Bending the rules like Allardyce

Submitted by Matthew on 5 October, 2016 - 10:34 Author: Phil Grimm

Sam Allardyce has been sacked as manager of the England football team. He departs the national side with a 100% win record, although since he was only in post for one match, that’s not saying much.

After 63 days in the job Allardyce was abruptly sacked following a expose in the Daily Telegraph.
Reporters posing as Far Eastern businessmen secretly filmed “Big Sam” over dinner and drinks. In the film, Allardyce negotiates a £400,000 fee to appear as a keynote speaker (he is very adamant that he be “keynote”) at four corporate events in Singapore and Hong Kong. He also mocked his predecessor, the ill-fated Roy Hodgson, and criticised the FA for wasting money on Wembley stadium.

All very awkward viewing for his bosses.

What the Telegraph has focussed on is a point in the conversation where Allardyce seems to suggest that it is easy enough to get round the rules that forbid “third-party ownership”.

This practice, banned by the FA, involves an agency or corporation owning the economic rights of a football player, independently of the club that buys or sells them.

Third-party ownership is common in Latin America, where clubs are often on such a perilous financial footing that they can only “own” footballers in part, with parasitic agencies still calling the shots and creaming off a profit from “their” player. Despite the practice being banned in England, Allardyce says getting round the restriction is “no problem”.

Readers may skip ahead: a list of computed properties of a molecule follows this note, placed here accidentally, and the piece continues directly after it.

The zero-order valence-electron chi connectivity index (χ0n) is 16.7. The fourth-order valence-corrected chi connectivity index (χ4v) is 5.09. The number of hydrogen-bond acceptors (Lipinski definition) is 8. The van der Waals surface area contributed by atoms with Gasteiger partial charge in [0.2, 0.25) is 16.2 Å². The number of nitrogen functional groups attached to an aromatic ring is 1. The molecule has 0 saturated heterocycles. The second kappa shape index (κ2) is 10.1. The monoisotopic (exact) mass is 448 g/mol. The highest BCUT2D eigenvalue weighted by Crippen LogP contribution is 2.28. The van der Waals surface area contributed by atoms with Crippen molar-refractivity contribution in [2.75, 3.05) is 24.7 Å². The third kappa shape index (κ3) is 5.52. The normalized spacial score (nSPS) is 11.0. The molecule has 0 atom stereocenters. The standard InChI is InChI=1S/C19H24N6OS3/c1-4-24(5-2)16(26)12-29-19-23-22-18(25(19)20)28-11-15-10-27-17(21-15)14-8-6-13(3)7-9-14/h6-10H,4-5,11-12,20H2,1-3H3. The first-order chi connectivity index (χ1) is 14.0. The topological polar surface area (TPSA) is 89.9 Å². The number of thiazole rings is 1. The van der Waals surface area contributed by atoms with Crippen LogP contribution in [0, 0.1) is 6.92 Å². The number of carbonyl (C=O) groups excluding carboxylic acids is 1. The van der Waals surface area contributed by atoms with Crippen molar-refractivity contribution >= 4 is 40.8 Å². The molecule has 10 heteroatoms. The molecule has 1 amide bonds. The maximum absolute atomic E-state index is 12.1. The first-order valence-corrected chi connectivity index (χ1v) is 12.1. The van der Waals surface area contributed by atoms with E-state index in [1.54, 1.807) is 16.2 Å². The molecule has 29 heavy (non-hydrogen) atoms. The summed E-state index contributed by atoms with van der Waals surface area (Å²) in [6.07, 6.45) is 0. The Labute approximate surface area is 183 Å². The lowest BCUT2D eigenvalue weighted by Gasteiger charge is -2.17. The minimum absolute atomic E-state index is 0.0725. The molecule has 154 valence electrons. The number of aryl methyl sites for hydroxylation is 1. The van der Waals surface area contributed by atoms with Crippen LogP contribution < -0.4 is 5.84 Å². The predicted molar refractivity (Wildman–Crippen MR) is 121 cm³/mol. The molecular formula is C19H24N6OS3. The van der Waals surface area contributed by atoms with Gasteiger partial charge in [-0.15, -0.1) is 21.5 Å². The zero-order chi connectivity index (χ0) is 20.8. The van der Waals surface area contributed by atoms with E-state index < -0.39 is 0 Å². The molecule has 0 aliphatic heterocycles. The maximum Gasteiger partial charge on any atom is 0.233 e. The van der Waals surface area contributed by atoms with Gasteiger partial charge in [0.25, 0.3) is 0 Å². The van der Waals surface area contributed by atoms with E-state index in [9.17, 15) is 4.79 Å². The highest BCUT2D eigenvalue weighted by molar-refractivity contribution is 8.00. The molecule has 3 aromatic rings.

After the story broke, the FA fired Allardyce with surprising speed. Some have been puzzled, or even outraged, by the swiftness with which they ditched their new manager. After all, Allardyce didn’t actually agree to anything against the rules, or even seem that he was about to do so. The worst you can say about him is that he seemed very relaxed about describing the ease with which the rules could be avoided.

Guardian football journalist Daniel Taylor thinks the reason for the FA’s uncharacteristic decisiveness is probably to do with their concerns about the scandal broadening out. The Telegraph claims that several managers are guilty of taking bribes, and presumably the governing body of the sport feel it would be untenable to sit in judgement on an unfolding corruption scandal if they employ a man so blasé about bending the rules.

Is there a socialist response to all this?

So long as football is run as a business (a business awash with astronomic amounts of cash), it will inevitably be vulnerable to corruption. It was ever thus, except now the money involved in the game is unprecedented.

A minimum demand for socialists might be for democratisation of the clubs, with fans, staff and communities having more say and scrutiny over how clubs operate.

It’s doubtful that this would eliminate the problem in itself (can a democratic committee prevent a manager from taking a backhander from an agent on the quiet?), but it would at least be a start.